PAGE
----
South Korea’s Kim Tae-hun said there is no secret to his success after claiming his third World Taekwondo Championship title here, simply putting it down to being lucky and doing his best.
The 22-year-old beat Iran’s Armin Hadipour Seighalani 10-6 in the men’s 54 kilograms final having earlier overcome Italy’s Vito Dell’Aquila 16-0 in the penultimate round.
His triumph saw him add to those from the 2013 World Championships in Mexican city Puebla and the 2015 edition in Chelyabinsk in Russia.
Kim led the final 9-5 going into the third period and managed to hold on for victory, despite Hadipour Seighalani launching a last-minute charge with serial attacks and spinning kicks.
He claimed his preparations were intense for the Championships, which were the first top-level competition to feature the new rules agreed at the World Taekwondo General Assembly in Canadian city Burnaby last November.
A series of rule changes were approved in order to address a number of issues raised following the 2016 Olympic Games in Rio de Janeiro.
The sport’s membership highlighted the over-use of front leg kicks and Protector Scoring System (PSS) as two of the main problems.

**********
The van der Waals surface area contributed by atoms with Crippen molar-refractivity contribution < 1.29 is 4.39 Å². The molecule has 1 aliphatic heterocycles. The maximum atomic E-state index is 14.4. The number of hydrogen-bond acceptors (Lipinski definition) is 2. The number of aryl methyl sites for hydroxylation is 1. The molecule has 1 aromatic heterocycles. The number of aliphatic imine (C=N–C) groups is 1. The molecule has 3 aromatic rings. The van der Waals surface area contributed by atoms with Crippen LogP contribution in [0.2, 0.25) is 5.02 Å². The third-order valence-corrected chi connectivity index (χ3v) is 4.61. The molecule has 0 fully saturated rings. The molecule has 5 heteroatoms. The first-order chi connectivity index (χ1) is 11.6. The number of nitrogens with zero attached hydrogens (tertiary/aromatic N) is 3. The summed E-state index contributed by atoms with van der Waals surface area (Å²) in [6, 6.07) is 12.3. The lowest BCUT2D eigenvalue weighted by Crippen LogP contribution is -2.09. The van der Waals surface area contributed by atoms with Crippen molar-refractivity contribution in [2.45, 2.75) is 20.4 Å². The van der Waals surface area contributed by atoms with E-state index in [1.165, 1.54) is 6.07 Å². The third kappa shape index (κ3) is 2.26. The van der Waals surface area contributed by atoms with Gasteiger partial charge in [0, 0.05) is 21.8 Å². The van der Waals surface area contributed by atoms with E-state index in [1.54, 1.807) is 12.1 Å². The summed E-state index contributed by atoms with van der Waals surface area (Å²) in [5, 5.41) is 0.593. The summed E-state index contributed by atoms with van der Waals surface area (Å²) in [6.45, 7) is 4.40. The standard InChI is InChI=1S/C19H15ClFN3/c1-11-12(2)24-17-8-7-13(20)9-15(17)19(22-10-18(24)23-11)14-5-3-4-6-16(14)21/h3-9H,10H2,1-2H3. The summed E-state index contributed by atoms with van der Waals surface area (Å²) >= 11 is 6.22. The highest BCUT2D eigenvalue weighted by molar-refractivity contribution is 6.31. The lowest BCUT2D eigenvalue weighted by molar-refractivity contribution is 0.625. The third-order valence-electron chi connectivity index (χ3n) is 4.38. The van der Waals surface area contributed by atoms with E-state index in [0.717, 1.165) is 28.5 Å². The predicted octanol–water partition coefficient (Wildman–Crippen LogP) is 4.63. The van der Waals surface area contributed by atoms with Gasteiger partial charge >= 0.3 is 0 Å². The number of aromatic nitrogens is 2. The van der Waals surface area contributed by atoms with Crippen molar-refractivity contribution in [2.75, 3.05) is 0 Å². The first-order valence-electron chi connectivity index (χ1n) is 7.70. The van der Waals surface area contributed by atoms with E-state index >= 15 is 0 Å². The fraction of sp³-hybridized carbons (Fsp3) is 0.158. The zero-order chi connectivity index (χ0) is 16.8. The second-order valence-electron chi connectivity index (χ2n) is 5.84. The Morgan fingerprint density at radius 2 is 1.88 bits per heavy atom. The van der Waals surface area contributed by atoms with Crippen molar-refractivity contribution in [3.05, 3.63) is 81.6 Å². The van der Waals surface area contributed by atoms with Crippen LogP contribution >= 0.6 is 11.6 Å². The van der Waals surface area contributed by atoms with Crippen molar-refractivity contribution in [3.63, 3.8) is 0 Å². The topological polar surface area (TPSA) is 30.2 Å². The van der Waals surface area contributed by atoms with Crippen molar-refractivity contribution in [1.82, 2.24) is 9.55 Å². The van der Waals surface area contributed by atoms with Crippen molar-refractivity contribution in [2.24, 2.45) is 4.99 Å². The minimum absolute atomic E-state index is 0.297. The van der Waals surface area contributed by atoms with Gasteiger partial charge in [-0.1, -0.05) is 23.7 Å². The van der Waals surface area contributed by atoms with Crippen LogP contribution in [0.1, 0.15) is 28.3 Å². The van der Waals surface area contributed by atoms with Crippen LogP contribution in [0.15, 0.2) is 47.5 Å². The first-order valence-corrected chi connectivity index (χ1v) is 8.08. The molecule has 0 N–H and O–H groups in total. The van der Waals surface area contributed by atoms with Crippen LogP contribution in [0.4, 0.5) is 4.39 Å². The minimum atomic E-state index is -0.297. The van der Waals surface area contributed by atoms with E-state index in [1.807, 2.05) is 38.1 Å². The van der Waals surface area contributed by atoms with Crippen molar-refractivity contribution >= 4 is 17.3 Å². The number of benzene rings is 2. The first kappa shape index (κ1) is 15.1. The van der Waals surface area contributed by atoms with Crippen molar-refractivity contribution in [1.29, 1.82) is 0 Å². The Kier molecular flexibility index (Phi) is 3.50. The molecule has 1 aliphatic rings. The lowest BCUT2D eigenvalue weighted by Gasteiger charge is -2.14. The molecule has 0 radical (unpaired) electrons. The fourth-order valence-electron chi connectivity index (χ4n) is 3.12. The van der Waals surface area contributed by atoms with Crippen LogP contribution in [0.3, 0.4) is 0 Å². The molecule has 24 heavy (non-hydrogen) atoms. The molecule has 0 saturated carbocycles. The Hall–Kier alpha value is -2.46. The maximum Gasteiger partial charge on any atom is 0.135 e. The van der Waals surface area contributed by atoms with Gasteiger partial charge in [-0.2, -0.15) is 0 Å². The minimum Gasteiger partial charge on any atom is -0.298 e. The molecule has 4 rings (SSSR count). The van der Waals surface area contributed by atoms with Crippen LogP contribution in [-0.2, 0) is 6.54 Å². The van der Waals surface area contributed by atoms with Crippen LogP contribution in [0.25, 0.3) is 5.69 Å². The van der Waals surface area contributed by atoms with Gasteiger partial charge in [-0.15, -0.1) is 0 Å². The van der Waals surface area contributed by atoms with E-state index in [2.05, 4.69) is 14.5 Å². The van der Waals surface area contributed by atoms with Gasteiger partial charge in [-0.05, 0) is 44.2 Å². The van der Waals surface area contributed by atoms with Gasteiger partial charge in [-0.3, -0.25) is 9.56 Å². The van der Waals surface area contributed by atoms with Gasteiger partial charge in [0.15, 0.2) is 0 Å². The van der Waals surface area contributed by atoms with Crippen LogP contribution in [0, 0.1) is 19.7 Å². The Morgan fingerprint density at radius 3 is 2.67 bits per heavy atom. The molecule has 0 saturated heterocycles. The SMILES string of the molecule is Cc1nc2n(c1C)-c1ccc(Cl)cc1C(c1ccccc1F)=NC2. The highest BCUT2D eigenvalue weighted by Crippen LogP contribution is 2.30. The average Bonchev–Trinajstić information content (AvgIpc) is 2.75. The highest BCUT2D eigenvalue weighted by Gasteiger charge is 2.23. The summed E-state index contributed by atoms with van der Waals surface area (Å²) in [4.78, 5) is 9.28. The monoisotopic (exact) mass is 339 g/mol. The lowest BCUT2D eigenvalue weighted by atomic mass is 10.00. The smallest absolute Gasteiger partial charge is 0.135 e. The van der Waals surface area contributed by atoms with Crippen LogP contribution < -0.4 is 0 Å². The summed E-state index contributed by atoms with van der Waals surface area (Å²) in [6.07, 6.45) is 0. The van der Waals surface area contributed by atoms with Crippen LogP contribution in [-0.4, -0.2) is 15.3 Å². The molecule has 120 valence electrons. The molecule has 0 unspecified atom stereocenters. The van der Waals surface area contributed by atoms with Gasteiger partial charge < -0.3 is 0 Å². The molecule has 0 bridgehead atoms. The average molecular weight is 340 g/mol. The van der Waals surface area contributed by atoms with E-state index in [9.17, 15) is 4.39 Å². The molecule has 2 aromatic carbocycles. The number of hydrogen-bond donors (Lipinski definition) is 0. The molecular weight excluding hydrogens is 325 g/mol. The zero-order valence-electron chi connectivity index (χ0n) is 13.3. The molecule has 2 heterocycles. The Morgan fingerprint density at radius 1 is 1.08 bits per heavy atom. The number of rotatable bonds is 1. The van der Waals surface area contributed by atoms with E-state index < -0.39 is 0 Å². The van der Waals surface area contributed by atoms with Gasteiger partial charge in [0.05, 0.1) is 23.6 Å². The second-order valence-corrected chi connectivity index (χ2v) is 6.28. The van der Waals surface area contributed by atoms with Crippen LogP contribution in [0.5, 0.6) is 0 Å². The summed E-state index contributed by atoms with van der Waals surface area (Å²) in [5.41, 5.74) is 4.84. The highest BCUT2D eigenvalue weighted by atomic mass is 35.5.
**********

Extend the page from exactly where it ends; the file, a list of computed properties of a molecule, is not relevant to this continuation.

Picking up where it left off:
As a result, it was agreed to implement a number of alterations, including competitors being awarded an extra point - from one to two - for kicks to the body.
It was also proposed that automatic penalties be removed for pushing, allowing for competitors to push and kick.
"I did a lot of training for a close fight, a lot of weight training," Kim said.
"There has to be basic strength for the new rules, not for any special technique, but for general strength and for leg strength - not to get pushed off the mats."
World Taekwondo Games Committee chairman Philippe Bouedo claims "the old rules favoured defensive fighters, while the new rules favour offensive fighters".
Kim, a forward-thinking fighter with good stamina and a high work rate, agrees.
"I think that the new rules are better for aggressive competitors," he said.
"There are pros and cons.
"I can get more points kicking to the body.
"The downside is that you get close and push each other, and that negates the game."
Kim has no complaints about the PSS and is not in favour of the possible adoption of a sensor on the trunk protectors to score punches, which some in the sport are arguing for.
"It would encourage too much close contact," he added.
"It could ruin taekwondo fights."